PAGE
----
National Newswatch
National Opinion Centre

Margaret Trudeau helped lift the stigma faced by the countless Canadians who have experienced mental health challenges on this date in 2006. She did so during an interview with the Globe and Mail in discussing her own struggles with bipolar disorder throughout her adult life.

“It’s not just what life throws at you,” Trudeau told the Globe. “Bipolar is an exaggeration of your emotions, so when you do get knocked down by life—which you will because everyone will be knocked down at some point—it’s very hard to bounce back. Some people can live with sorrow for a while and get on with their lives. I didn’t have that ability. What I learned is that it’s awfully hard to do it on your own. And that’s my message: to reach out and get help.”

Trudeau later described her mental health journey at length in her 2010 memoir, Changing My Mind. When the fast-approaching day arrives and the scourge of stigma is finally lifted in Canadian society, it will be in part due to public figures like Mrs. Trudeau who have courageously gone public with their stories.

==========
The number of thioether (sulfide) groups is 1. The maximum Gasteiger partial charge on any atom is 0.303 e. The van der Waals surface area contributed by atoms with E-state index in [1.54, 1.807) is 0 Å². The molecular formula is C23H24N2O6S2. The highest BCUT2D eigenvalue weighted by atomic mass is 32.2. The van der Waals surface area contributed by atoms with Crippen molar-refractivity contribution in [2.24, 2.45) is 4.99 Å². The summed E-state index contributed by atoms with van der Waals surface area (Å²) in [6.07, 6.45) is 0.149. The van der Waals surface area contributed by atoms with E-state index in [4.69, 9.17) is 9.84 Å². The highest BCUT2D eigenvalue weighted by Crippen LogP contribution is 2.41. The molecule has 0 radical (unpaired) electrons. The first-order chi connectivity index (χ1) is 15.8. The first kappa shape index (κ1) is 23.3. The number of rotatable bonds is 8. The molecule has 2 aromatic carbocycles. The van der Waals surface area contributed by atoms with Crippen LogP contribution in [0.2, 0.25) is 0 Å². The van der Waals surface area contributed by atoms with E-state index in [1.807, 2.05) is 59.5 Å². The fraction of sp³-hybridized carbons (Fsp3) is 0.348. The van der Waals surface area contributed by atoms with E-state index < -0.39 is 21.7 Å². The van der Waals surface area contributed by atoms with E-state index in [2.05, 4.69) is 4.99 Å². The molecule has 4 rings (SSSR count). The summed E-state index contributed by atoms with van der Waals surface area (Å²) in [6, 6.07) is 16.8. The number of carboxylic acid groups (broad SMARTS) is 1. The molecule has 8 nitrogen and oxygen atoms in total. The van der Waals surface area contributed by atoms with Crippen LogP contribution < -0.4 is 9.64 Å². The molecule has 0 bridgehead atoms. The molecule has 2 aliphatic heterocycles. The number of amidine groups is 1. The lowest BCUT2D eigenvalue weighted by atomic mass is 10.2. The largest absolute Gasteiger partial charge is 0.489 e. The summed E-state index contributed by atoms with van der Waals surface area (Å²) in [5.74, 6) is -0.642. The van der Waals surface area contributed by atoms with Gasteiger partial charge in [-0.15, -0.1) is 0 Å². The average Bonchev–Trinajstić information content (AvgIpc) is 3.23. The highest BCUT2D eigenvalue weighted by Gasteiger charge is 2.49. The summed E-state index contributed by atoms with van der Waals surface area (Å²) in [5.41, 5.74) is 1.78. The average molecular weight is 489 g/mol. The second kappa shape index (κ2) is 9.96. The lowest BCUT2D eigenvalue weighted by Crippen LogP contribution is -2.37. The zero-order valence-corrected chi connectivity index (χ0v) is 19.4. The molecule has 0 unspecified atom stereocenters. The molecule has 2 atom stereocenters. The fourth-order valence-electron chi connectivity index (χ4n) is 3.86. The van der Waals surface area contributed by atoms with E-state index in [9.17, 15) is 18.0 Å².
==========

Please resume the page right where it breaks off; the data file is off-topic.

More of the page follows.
Arthur Milnes is an accomplished public historian and award-winning journalist.  He was research assistant on The Rt. Hon. Brian Mulroney’s best-selling Memoirs and also served as a speechwriter to then-Prime Minister Stephen Harper and as a Fellow of the Queen’s Centre for the Study of Democracy under the leadership of Tom Axworthy.  A resident of Kingston, Ontario, Milnes serves as the in-house historian at the 175 year-old Frontenac Club Hotel.
The views, opinions and analyses expressed in the articles on National Newswatch are those of the contributor(s) and do not necessarily reflect the views or opinions of the publishers.
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